In Washington, cannabis activists are pushing for House Bill 2022 to pass. The act relates to social equity in the cannabis industry. It opens the doors for entrepreneurs from areas impacted by the War On Drugs and disproportionate cannabis-related offenses.
Racial disparities in the cannabis industry remain evident across the country. The effects of the War On Drugs remain prevalent across the country, especially when accounting for incarceration rates in marginalized communities.
The cannabis industry may have transformed the once-illicit substance into a multi-billion dollar market. However, there are still barriers for many Black and brown entrepreneurs from entering the business.
Per The Seattle Times, the state has made several attempts to introduce bills to create a more equitable and diverse industry. The Legislature had reviewed several bills before House Bill 2022, including House Bill 2870 in 2020, which established the Marijuana Social Equity Program.
The 2020 bill created an application-based system where Black, indigenous, people of color (BIPOC), and those from communities affected by the War On Drugs have better opportunities at joining the budding industry.
Along with a new application for licensees, the state’s cannabis and liquor board created the Social Equity In Cannabis Task Force to enforce new recommendations for issuing and reissuing retail cannabis licenses to endorse diversity in the industry further.
House Bill 2022 intends to advance equity in the state, including provisions recommended under the Marijuana Social Equity Task Force. There’s a significant push to launch more retail stores in the state, for starters.
The bill would allow 38 licenses for retail purposes to be issued, along with an additional 25 licenses for producers and processors, for every year until 2029. The bill states that this will only be applicable until the year 2029.
After that, the number of licenses awarded to social equity applicants will decrease to 50%. The bill also intends to unveil $22 million in funds annually for low-interest loans, mentorship, and grants for social equity applicants.
However, this could get clouded since an alternative version of the bill indicates that only those who received a license can access these funds. Back in January, Washingtion the state was weighing in on whether to legalize some psychedelics.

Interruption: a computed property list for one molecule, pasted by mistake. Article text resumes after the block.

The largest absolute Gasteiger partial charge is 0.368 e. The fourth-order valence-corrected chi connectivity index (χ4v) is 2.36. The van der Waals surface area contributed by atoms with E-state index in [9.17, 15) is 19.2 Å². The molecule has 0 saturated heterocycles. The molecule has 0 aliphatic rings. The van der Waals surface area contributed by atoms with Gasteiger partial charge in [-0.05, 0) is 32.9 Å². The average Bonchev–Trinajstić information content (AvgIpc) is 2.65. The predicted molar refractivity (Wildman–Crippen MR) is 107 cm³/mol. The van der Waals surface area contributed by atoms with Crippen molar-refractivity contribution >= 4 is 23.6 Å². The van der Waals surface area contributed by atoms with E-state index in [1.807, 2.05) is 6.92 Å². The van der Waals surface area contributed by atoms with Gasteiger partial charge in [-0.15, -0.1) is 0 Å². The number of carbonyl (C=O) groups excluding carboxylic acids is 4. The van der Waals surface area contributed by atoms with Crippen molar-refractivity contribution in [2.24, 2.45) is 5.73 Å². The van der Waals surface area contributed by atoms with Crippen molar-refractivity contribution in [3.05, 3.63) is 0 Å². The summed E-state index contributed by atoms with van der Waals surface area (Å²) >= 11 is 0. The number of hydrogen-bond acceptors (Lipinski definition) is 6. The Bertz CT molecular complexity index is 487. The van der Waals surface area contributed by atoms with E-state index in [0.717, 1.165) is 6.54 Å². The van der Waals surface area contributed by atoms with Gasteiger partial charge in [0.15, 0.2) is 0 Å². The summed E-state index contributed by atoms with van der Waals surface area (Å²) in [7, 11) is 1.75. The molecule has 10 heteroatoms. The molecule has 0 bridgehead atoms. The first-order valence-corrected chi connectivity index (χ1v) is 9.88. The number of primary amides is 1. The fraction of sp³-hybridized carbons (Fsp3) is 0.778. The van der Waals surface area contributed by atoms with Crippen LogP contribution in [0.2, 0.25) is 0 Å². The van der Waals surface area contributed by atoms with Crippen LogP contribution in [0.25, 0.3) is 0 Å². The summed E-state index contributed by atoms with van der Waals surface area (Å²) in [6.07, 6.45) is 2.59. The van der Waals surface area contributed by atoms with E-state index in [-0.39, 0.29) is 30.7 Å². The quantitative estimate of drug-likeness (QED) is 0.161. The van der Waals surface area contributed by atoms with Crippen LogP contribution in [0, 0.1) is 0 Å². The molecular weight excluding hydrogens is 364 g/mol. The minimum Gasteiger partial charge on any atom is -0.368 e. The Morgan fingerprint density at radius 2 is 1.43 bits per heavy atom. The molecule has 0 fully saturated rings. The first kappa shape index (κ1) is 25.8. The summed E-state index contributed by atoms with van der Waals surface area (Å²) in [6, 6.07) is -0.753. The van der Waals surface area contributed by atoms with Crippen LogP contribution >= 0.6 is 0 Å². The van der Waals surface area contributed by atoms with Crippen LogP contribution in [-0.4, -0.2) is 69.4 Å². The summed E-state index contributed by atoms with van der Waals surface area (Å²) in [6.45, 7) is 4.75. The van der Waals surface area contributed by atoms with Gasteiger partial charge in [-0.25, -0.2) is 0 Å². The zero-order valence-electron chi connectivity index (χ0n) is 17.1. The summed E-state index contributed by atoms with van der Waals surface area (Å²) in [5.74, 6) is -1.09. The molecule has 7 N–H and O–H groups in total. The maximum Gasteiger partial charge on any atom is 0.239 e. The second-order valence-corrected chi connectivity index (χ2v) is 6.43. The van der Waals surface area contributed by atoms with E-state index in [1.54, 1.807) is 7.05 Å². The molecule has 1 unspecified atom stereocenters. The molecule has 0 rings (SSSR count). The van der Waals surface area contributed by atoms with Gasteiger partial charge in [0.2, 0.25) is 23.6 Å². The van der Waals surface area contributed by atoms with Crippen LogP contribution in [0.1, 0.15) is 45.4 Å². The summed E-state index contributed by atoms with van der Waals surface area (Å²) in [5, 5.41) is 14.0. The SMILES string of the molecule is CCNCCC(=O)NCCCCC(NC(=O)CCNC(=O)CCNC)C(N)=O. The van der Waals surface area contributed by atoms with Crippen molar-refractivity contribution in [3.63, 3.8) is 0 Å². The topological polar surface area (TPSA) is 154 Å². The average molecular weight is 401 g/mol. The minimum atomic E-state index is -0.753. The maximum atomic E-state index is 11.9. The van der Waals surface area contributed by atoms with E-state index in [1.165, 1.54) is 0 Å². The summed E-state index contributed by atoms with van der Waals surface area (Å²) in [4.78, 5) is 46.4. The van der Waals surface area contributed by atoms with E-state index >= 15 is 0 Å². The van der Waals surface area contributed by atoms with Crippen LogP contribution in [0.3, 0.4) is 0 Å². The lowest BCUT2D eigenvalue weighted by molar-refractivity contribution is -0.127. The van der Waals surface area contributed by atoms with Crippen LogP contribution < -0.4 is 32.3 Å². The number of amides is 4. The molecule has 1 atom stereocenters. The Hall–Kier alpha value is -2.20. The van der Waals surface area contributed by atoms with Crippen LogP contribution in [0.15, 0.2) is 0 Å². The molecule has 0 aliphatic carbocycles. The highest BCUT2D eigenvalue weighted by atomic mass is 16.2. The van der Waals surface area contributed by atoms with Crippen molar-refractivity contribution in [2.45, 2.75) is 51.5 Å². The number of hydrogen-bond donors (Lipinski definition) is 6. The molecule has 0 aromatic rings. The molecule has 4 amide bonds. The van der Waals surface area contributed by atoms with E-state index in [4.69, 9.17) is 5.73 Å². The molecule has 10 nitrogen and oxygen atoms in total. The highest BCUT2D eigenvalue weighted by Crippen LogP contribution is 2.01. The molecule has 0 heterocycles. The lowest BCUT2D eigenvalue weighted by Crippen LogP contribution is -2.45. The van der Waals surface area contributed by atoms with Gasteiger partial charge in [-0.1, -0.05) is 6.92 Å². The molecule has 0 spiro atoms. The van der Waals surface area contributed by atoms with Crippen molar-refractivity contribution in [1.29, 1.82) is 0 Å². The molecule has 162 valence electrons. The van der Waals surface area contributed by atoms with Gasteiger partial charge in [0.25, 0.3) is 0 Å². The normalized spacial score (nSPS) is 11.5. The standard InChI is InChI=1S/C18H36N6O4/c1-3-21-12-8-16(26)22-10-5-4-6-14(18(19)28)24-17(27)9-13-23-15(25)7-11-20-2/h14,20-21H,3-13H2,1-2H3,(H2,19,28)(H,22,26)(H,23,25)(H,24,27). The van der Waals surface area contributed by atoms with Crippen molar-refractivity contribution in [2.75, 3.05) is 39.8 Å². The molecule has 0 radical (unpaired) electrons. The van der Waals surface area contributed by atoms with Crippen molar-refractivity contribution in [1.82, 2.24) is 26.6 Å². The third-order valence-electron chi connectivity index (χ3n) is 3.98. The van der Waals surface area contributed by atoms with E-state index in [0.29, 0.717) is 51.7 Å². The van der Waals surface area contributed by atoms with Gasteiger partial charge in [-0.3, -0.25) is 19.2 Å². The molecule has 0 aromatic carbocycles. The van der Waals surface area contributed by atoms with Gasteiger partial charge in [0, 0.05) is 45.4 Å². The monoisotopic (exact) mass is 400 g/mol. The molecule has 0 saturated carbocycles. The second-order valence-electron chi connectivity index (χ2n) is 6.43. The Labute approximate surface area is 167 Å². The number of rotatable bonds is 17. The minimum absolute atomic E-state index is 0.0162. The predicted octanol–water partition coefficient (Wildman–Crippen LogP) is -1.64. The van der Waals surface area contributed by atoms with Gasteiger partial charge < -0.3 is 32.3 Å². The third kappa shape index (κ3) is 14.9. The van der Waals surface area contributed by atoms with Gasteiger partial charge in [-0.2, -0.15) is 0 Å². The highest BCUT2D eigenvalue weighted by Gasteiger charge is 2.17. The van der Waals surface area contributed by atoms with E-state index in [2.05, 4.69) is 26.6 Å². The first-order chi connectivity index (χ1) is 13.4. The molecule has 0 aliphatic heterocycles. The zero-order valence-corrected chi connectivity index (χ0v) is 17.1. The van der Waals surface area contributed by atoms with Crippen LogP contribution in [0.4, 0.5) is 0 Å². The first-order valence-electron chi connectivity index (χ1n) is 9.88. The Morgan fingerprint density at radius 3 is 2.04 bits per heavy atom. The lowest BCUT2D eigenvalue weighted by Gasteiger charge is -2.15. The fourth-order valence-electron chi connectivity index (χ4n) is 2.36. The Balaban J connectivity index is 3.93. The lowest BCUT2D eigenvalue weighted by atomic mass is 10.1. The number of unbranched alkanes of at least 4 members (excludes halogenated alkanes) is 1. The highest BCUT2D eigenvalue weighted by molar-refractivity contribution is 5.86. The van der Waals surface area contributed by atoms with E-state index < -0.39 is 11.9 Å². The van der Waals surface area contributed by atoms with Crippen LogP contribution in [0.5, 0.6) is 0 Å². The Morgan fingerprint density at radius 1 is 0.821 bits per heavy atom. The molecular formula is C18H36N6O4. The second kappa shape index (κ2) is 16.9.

Chief of staff at King County Equity Now, a Black advocacy and policy organization, Emijah Smith, explained that the bill focuses on a critical element that has created barriers for Black businesses owners – technical assistance.
Smith explained that it offers the support with many tools to maneuver through the complexity of the cannabis industry,
Smith said, unlike the current laws which practically “throw you to the side and say, ‘Figure it out,'” after obtaining a license. Businesses are left to keep up with the ever-evolving nature of compliance regulations, like whether it’s okay to use wide-mouth plastic jars for retail sales.
There are massive gaps between Black-owned retail stores and white-owned shops. Washington’s Liquor and Cannabis Board determined white-owned stores account for 81% of the market while only 4% represent Black-owned businesses.
It’s an even wider gap when you glance over the producer and processer side of the industry.
Jim Buchanan is a Seattle cannabis retail owner and entrepreneur who currently holds the position of president at the Washington State African American Cannabis Association. He’s played a significant role in pushing House Bill 2022 and witnessed the impact of the War On Drugs first-hand growing up in Seattle’s Black Central District.
The cannabis industry in Washington and across America presents a unique opportunity to address systemic racism finally and introduce a healing process for Black and brown communities who’ve been harshly affected by cannabis arrests.
For Buchanan, the question remains why these issues haven’t been addressed more aggressively in the cannabis community and the state’s government.
Social equity could be the one aspect of the cannabis industry that could help revitalize the Black community after the detrimental effects of the War on Drugs, according to Elmer Dixon, co-founder of the Black Panthers Seattle chapter.
Washington’s retail sales alone boasted $1.7 billion in 2021, and there are high expectations that it will grow to $2.5 billion by 2025, per MJ Biz Daily.
And, of course, the amount of money generated over the years hasn’t necessarily come from Black-owned cannabis businesses, mainly because they were never offered the same opportunities as their white counterparts when legalized cannabis markets launched in 2012.
”It is about bringing parity in the cannabis industry with Black and brown people,” Rep. Melanie Morgan, D-Parkland, a task force member, said in late January. “That’s simply what we are asking for in totality, whether it be about buffer zones or whether it be about licenses. This is what this bill is about.”